China's security perspective
Moore, Tyler J.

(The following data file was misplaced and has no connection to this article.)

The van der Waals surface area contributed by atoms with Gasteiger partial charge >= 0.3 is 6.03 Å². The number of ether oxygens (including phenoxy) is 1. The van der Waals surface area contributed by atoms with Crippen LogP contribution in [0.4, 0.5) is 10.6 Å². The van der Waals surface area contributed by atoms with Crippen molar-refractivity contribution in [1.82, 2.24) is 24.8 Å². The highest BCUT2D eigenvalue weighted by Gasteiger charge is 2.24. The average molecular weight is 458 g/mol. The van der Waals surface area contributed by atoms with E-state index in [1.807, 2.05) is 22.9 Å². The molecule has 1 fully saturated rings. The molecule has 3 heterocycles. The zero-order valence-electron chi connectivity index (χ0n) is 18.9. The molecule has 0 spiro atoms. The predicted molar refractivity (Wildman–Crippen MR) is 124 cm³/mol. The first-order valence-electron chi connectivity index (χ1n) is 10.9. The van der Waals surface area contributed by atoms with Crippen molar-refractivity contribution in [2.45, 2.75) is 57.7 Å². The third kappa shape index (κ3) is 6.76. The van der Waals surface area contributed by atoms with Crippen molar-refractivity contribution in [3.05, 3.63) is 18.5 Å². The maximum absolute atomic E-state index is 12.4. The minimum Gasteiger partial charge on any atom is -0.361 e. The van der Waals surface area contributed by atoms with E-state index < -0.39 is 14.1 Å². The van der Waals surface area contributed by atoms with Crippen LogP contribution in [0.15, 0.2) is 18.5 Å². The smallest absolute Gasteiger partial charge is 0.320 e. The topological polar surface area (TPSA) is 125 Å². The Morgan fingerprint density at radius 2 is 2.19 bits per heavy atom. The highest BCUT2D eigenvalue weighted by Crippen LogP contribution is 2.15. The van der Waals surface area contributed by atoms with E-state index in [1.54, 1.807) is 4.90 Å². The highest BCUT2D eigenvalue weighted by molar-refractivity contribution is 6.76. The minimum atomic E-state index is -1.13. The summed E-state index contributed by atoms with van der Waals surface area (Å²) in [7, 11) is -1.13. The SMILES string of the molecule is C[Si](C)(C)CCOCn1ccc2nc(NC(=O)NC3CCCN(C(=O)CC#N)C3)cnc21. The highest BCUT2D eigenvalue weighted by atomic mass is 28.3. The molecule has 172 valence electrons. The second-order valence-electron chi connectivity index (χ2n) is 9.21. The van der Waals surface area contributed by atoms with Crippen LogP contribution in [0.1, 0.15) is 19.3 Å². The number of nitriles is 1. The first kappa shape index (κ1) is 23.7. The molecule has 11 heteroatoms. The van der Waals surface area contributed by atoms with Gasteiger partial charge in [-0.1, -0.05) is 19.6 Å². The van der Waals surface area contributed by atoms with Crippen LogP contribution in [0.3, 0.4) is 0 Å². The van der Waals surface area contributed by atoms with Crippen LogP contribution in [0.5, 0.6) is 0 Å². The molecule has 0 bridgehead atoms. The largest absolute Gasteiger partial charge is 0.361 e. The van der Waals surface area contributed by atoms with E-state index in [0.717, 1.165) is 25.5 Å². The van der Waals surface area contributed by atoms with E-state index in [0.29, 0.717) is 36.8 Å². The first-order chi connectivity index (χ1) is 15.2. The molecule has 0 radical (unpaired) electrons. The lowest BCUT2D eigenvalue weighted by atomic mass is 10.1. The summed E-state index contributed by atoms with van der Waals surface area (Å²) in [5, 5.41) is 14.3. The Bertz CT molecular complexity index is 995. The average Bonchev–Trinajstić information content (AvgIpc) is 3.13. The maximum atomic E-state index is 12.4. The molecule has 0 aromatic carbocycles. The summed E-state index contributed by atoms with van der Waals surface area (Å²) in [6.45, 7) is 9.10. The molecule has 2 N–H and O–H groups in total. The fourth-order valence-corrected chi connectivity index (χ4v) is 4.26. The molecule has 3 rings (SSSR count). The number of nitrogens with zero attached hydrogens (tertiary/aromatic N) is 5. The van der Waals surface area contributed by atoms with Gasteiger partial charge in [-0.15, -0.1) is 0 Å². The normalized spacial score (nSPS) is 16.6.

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The current (2010) National Security Strategy (NSS) states that: ?We will monitor China?s military modernization program and prepare accordingly to ensure that U.S. interests and allies, regionally and globally, are not negatively affected.? This thesis assesses a major element of that goal. As our president?s NSS points out, an understanding of how the People?s Liberation Army (PLA) operates is critically important to the American assessment of its own security posture in Asia. In 2005, Secretary of Defense Donald Rumsfeld remarked: ?Since no nation threatens China, one must wonder: Why this growing [military] investment?? Despite assurances from the leadership of the People?s Republic of China (PRC) that its military modernization program is committed to peace and stability, many outsiders remain skeptical of growing Chinese power. However, one way to gain insight into the PRC?s intentions is to study its recent history and current strategy. History shows that the PRC balances against what it perceives as hegemony by seeking assistance from other regional powers and altering its defense strategy to deal with major security threats. Current PLA doctrine and capabilities show that Beijing seeks regional dominance through a strategy of anti-access and area denial (A2/AD) in order to defend the homeland and ensure security interests at home and abroad. The PRC?s former and current defense strategies show that Beijing?s perception of the United States as a major security threat is driving PLA modernization efforts and influencing America?s security posture in Asia. This is one of the most important issues facing the U.S. military today.
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